The Second Time As Farce

Get ready for this narrative to be replayed all over again in an Obama Administration:

“It’s like déjà vu all over again.”

As John McCain heads into the second round of presidential debates tonight, Yogi Berra’s words come to mind. Mr. McCain could do worse than remind the middle class what happened to them the last time a charismatic Democratic candidate promised them a tax cut. While he’s at it, he might also remind them how much more expensive it will be to send Barack Obama to the White House at a time when his fellow Democrats will have a majority in both houses of Congress.

The Clinton years hold some good lessons on both these scores. Back when Mr. Clinton was campaigning for president in 1992, he made a pretty direct pitch: Raise taxes on people making more than $200,000, and use those revenues to fund tax relief for the “forgotten middle class.”

In an October presidential debate, then-Gov. Clinton laid out the marginal-rate increase he wanted and some of his plans for the revenue that would be brought in. He followed with a pledge:

“Now, I’ll tell you this,” he said. “I will not raise taxes on the middle class to pay for these programs. If the money does not come in there to pay for these programs, we will cut other government spending, or we will slow down the phase-in of the programs.”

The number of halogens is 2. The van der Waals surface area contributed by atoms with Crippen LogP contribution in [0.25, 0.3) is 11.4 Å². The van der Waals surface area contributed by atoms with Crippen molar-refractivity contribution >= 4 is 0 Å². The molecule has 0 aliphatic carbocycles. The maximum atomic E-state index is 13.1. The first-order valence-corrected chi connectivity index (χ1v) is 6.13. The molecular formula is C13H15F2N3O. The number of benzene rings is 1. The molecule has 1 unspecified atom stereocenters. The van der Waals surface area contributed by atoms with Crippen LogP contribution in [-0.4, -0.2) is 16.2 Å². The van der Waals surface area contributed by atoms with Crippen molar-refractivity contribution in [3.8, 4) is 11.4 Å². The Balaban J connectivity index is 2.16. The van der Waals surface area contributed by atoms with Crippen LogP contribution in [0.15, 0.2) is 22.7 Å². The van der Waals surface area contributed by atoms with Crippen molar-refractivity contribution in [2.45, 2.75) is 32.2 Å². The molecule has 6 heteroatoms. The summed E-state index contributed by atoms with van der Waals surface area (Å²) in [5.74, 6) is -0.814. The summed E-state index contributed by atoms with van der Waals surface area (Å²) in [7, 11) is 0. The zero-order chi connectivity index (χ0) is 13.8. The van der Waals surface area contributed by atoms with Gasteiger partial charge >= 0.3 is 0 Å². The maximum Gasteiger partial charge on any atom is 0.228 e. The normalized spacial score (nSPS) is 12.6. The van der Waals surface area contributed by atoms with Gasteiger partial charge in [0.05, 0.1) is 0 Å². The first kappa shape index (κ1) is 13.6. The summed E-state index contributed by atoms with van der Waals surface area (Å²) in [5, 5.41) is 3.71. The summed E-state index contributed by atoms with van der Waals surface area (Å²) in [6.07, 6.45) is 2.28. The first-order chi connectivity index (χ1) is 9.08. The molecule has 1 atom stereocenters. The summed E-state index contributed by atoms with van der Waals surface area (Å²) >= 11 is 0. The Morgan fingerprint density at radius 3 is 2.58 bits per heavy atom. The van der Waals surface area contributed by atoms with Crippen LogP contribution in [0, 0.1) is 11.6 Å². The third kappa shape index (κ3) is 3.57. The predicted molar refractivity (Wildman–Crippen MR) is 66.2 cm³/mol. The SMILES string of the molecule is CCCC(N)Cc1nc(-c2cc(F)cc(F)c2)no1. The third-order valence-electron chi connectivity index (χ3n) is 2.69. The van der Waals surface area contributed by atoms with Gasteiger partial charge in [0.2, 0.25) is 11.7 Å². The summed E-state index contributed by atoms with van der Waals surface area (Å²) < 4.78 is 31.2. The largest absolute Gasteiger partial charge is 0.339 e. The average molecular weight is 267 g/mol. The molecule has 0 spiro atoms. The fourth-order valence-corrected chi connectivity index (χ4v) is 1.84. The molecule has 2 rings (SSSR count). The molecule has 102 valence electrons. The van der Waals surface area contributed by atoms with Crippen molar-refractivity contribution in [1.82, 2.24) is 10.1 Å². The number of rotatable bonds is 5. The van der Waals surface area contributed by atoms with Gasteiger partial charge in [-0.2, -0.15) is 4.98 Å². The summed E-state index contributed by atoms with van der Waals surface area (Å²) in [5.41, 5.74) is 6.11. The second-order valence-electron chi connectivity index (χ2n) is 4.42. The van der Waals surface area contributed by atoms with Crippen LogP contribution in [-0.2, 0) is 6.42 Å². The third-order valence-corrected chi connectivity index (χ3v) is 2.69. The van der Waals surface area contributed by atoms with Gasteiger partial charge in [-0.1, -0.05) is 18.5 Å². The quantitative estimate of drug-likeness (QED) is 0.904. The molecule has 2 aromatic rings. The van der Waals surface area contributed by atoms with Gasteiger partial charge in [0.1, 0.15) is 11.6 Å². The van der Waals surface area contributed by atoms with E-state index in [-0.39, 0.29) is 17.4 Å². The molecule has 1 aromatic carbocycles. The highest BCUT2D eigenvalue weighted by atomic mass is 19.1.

Mr. Clinton, of course, won that election. And as the inauguration approached, he began backtracking from his promise. At a Jan. 14, 1993, press conference in New Hampshire, he claimed that it was the media that had played up a middle-class tax cut, not him. A month later, he announced his actual plan before a joint session of Congress.

On page one of the New York Times, the paper described the fate of the middle-class tax cut this way: “Families earning as little as $20,000 a year — members of the ‘forgotten middle class’ whose taxes he promised during his campaign to cut — will also be asked to send more dollars to Washington under the President’s plan.”

Don’t say you weren’t warned.